Eating more protein provides no benefit for this group

Eating a diet rich in protein grows more important as you age, but for one group of seniors the benefits of eating more protein may have been overstated.

Proteins are large molecules critical to many of the body’s functions. They are needed for cells of all kinds to grow and repair. The body also uses protein for energy, particularly when you haven’t eaten enough carbohydrates.

Protein is found in a wide variety of foods, including meat, eggs, dairy products, legumes as well as nuts and seeds. Making sure you’re getting enough in your diet each day is essential for your health.

Read: Wide variety of proteins protects the heart, research finds

As you get older, your body isn’t able to process protein as efficiently as it once could and as a result you need to consume more protein to maintain healthy muscle mass.

Or at least, that has been the conventional wisdom. But it turns out it may not be true for everyone.

Research from the Brigham and Women’s Hospital (BWH) in Boston shows that for older men, loading up on protein might not actually be providing much benefit at all.

Read: Foods with more protein than eggs

“It’s amazing how little evidence there is around how much protein we need in our diet, especially the value of high-protein intake,” says Professor Shalender Bhasin, lead author of the study.

“Despite a lack of evidence, experts continue to recommend high-protein intake for older men.

“We wanted to test this rigorously and determine whether protein intake greater than the recommended dietary allowance is beneficial in increasing muscle mass, strength and wellbeing.”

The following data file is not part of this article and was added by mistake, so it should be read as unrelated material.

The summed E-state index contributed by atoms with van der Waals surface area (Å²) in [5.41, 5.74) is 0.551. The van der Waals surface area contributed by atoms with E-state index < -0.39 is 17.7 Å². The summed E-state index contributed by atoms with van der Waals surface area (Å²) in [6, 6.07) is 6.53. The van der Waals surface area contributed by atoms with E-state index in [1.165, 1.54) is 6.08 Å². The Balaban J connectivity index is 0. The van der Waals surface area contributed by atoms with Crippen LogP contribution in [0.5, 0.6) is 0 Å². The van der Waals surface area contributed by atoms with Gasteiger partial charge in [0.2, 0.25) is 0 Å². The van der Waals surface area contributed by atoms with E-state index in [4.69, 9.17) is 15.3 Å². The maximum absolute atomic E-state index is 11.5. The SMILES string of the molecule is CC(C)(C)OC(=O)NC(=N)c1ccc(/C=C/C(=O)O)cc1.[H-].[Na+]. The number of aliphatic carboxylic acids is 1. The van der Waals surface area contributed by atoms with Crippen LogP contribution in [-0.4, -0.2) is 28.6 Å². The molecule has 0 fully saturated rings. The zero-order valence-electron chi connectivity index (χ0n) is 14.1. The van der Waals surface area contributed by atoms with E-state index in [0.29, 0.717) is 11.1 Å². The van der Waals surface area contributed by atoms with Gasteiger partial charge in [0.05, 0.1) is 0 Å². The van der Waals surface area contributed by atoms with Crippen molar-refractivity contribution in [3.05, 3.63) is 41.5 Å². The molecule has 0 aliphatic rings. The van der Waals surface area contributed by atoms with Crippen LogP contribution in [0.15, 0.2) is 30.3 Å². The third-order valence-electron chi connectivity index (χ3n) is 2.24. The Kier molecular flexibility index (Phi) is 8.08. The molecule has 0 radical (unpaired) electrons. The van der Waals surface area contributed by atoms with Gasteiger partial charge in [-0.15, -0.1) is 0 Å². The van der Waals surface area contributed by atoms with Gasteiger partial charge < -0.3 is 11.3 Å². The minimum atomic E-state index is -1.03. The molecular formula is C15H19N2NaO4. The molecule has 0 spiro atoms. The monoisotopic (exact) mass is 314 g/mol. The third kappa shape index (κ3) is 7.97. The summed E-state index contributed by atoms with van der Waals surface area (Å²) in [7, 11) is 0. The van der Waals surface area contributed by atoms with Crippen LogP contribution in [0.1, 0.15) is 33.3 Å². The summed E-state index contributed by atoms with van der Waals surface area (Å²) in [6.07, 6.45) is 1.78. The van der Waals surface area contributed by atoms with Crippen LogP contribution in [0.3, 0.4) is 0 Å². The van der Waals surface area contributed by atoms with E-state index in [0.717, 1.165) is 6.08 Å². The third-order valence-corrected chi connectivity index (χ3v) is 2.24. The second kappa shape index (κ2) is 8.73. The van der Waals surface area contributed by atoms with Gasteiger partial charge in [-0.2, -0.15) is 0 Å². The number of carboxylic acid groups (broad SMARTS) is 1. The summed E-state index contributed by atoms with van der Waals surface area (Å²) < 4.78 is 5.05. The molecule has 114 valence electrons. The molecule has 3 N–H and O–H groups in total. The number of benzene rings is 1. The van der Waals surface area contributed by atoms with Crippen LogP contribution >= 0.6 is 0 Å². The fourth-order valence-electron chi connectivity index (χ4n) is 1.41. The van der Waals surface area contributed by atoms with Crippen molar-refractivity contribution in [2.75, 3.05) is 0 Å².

In a six-month randomised, placebo-controlled, double-blind trial; 78 men aged 65 and over split into four groups and given one of four diet/medicine combinations.

Read: Signs you’re low on protein

The first group was given a diet containing 0.8g/kg/day of protein and a placebo injection; the second was given 1.3g/kg/day protein and a placebo injection; the third 0.8g/kg/day and a weekly injection of testosterone and the fourth given 1.3g/kg/day plus the testosterone injection.

All participants were given pre-packaged meals with individualised protein and energy contents and supplements.

The researchers found that consuming protein at levels greater than recommended daily intake levels had no significant effect on lean body mass, fat mass, muscle performance, physical function, fatigue or other well-being measures.

“Our data highlight the need for re-evaluation of the protein recommended daily allowance in older adults, especially those with frailty and chronic disease,” Prof. Bhasin says.

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